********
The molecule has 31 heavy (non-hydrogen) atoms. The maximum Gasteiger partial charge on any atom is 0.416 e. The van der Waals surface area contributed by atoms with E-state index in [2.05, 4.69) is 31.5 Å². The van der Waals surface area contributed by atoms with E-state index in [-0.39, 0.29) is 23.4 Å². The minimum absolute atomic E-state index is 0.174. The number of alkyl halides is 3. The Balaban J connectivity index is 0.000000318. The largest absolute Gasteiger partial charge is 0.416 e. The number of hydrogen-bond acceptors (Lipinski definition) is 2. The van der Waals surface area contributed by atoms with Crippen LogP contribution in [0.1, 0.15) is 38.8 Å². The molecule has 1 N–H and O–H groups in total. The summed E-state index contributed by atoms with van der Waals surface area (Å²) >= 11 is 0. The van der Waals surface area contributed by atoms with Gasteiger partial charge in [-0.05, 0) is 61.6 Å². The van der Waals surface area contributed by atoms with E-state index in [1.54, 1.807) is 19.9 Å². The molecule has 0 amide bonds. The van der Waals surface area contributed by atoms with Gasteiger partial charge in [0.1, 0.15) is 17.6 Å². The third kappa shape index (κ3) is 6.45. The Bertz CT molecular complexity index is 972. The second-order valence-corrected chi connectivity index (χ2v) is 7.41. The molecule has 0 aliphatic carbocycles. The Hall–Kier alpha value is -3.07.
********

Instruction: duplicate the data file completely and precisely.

The molecule has 31 heavy (non-hydrogen) atoms. The maximum Gasteiger partial charge on any atom is 0.416 e. The van der Waals surface area contributed by atoms with E-state index in [2.05, 4.69) is 31.5 Å². The van der Waals surface area contributed by atoms with E-state index in [-0.39, 0.29) is 23.4 Å². The minimum absolute atomic E-state index is 0.174. The number of alkyl halides is 3. The Balaban J connectivity index is 0.000000318. The largest absolute Gasteiger partial charge is 0.416 e. The number of hydrogen-bond acceptors (Lipinski definition) is 2. The van der Waals surface area contributed by atoms with Crippen LogP contribution in [0.1, 0.15) is 38.8 Å². The molecule has 1 N–H and O–H groups in total. The summed E-state index contributed by atoms with van der Waals surface area (Å²) >= 11 is 0. The van der Waals surface area contributed by atoms with Gasteiger partial charge in [-0.05, 0) is 61.6 Å². The van der Waals surface area contributed by atoms with E-state index in [1.54, 1.807) is 19.9 Å². The molecule has 0 amide bonds. The van der Waals surface area contributed by atoms with Gasteiger partial charge in [0.1, 0.15) is 17.6 Å². The third kappa shape index (κ3) is 6.45. The Bertz CT molecular complexity index is 972. The second-order valence-corrected chi connectivity index (χ2v) is 7.41. The molecule has 0 aliphatic carbocycles. The Hall–Kier alpha value is -3.07.